Understanding what a narcissist is, recognizing the signs that your co-parent is a narcissist, dealing with the emotions that come with having a narcissist co-parent, managing communication with a narcissist co-parent, setting boundaries with a narcissist co-parent, and seeking support from others who have gone through similar experiences are all important things to do for parallel parenting with a narcissist.
Signs That Your Co-Parent Is A Narcissist
There are many signs that your co-parent might be a narcissist. Some common ones include:
- They are always the center of attention and need constant validation from others.
- They have an inflated sense of self-importance and think they are better than others.
- They take advantage of others and expect special treatment.
- They lack empathy for others and often belittle or criticize them.
- They are extremely sensitive to any criticism directed at them and react negatively or defensively.
If you’re not sure if your co-parent meets the criteria for NPD, consider talking to a mental health professional who can provide more clarity.
Dealing With The Emotions That Come With Having A Narcissist Co-Parent
It can be difficult to deal with the emotions that come with having a narcissistic co-parent. You might feel like you’re walking on eggshells around them, constantly worried about saying or doing something that will set them off.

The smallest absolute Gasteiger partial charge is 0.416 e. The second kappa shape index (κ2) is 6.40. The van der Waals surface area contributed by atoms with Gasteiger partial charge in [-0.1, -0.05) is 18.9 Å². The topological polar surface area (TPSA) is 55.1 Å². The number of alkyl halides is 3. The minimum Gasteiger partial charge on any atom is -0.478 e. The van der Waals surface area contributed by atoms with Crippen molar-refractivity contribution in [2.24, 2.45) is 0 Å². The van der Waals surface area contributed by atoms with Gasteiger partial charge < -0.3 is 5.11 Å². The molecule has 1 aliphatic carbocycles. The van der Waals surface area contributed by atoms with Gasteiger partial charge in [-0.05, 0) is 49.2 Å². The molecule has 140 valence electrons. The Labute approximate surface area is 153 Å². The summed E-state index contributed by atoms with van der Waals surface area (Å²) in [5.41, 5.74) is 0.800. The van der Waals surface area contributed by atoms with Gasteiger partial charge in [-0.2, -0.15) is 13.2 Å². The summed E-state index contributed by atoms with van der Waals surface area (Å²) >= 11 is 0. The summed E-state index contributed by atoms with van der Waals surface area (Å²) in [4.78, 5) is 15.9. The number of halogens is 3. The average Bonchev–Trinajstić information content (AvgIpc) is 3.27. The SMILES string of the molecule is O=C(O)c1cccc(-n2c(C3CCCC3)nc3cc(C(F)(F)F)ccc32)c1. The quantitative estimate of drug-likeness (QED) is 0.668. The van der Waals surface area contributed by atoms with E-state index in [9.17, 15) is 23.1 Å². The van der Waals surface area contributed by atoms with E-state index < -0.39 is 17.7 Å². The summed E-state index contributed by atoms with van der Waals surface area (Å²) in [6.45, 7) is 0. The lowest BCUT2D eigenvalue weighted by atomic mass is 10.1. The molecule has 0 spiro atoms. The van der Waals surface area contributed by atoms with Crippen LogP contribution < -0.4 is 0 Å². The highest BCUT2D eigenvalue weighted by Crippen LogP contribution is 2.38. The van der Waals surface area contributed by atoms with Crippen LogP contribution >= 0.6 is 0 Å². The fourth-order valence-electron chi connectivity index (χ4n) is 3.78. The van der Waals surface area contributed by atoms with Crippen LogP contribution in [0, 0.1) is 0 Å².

You might feel like you’re not being heard or valued. It’s important to find healthy ways to cope with these feelings, such as talking to a therapist or joining a support group for people in similar situations.
Managing Communication With A Narcissistic Co-Parent
Because communication with a narcissistic co-parent can be so difficult, it’s important to set parameters ahead of time about what is and isn’t acceptable.
- For Example, you might agree to only communicate via text or email so that there’s less opportunity for miscommunication or conflict.
- If you do need to talk in person, consider meeting in neutral territory, such as at the child’s school instead of at your home where they might feel more comfortable making demands.
- And always try to stay calm and focused on what’s best for your child during conversations—don’t let the narcissistic behavior of your co-parent derail you from your parenting goals.
Setting Boundaries With A Narcissistic Co-Parent
It’s also important to set boundaries with a narcissistic co-parent. This might mean setting limits on how many contacts you have with them or setting rules about what topics are off-limits during the conversation (such as criticizing each other in front of the children).
If you don’t set boundaries, it can be easy for the narcissist to take advantage of you or push your buttons until you react emotionally—which is exactly what they want. Remember that you have control over how much access they have to you and your life—so exercise that control by setting firm boundaries as needed.
If your co-parent is a narcissist, it’s important to understand what that means and how it can affect both you and your children. Remember that you are not alone—and there are resources available to help you navigate this challenging situation.